Barnbridge and Tranche Finance are alternatives to Element, where users stake yield-bearing tokens in return for a fixed yield, although the mechanics are very different. Both are yield risk-tranching protocols that split yield producing LP tokens into two tranches: a low-risk, low-return fixed rate token, and a higher-risk, high-return leveraged variable rate token. Users can choose which tranche they would like to participate in.


Pendle — ETH, Avalanche

Tempus — ETH, Fantom

88mph — ETH, Polygon, Avalanche, Fantom

Barnbridge — ETH, Optimistic, Polygon, Avalanche, BSC, Arbitrum

Tranche Finance — ETH, Polygon, Fantom, Avalanche


Protocols mentioned in part 1:

  1. Lido Finance (ETH, Terra, Solana)
  2. Curve (ETH, Arbitrum, Avalanche, Fantom, Harmony, Optimism, Polygon, xDai)
  3. Convex (ETH only)
  4. Bancor (ETH only)


There are hundreds of other protocols that allow users to stake the native token in the protocol for rewards. For most revenue generating protocols, this is the primary mechanism for fee distribution for token holders. There are too many to list, however, a good place to start is to consider looking at DeFi Llama or Token Terminal for protocols with the highest total value locked and protocol revenue. (Just be careful, of the protocols that have tokens not all reward token holders with fees, like dYdX for instance, so be sure to check the docs for tokenomics details.)

Providing Liquidity

Protocols mentioned in part 1:

  1. Curve (ETH, Polygon, Avalanche, Moonbeam, Fantom)
  2. Uniswap (v2 — ETH only, v3 — ETH, Polygon)
  3. Balancer (ETH only)
  4. Sushi — formerly SushiSwap (ETH, BSC, Polygon, Avalanche, Harmony, OEC, FUST, Telos EVM, Moonriver, Celo)
  5. Bancor (ETH only)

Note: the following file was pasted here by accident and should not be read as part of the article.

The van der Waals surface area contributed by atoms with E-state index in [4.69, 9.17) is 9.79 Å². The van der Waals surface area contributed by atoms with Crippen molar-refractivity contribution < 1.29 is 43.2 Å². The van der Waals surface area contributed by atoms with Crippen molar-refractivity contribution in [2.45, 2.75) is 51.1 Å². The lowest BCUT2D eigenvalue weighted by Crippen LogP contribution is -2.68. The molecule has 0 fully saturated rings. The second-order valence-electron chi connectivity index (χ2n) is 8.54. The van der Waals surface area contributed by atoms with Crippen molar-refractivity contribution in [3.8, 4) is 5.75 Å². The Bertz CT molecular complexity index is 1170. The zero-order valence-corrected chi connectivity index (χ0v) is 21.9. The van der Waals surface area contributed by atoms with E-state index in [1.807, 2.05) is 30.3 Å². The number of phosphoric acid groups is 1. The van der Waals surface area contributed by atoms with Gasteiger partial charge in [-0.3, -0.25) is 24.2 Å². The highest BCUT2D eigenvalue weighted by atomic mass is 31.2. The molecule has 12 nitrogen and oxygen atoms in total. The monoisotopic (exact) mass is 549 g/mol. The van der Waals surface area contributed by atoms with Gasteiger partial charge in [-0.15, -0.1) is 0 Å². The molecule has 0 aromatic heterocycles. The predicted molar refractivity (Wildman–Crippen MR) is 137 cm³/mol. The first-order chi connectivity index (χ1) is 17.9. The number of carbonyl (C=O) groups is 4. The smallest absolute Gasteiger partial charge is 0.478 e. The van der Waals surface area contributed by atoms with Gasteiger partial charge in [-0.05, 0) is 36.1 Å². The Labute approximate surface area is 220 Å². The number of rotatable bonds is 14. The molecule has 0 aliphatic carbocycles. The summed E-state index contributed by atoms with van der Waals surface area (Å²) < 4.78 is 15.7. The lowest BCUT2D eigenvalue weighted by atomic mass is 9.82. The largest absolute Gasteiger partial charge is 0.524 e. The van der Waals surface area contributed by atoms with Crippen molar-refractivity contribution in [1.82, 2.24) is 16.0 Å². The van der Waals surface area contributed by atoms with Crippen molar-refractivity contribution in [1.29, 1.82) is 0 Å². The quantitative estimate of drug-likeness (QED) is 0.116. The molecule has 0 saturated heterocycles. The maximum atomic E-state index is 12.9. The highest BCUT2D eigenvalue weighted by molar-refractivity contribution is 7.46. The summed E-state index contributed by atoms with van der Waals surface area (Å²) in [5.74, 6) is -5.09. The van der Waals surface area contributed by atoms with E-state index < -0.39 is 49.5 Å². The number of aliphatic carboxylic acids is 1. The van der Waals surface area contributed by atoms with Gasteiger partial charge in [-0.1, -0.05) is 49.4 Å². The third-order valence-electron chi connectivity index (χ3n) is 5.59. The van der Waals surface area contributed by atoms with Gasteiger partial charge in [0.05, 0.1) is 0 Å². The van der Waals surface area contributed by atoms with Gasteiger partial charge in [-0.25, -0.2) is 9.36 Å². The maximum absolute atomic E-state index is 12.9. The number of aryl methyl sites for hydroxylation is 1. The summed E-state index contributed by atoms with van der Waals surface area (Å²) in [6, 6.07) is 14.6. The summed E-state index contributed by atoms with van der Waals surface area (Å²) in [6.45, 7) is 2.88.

All DEXs require liquidity providers, so if there is a particular DEX or liquidity pool you are interested in investing in, it’s just a matter of finding it. It may seems like a tall order, as there are 374 DEXs according to DeFi Llama, but platforms like Beefy can help simplify the search. Also, you’ll want to find the DEXs with the highest volume in the particular pool you provide liquidity for.

List of DEXs —

I also mentioned Beefy Finance and Alpha Finance here in the previous post, but those are really yield farms so I’ll include those below.

Asset Managers / Yield Aggregators / Yield Farms

Protocols mentioned in part 1:

  1. Yearn (ETH, Fantom)
  2. BadgerDAO (ETH only)
  3. Beefy Finance (BSC, Polygon, Avalanche, Harmony, Cronos, Moonriver, Fantom)
  4. Alpha Finance (ETH, Avalanche)


Asset managers and yield aggregators are primarily tools to simplify the process of providing liquidity while adding additional features. Essentially, they all layer these tools on top of various DEXs so picking one versus the other is simply a matter of finding one that supports you choice of tokens and chains.

List of yield aggregators—

Option Vaults

Protocols mentioned in part 1:

  1. Ribbon Finance (ETH only)
  2. Squeeth (ETH only)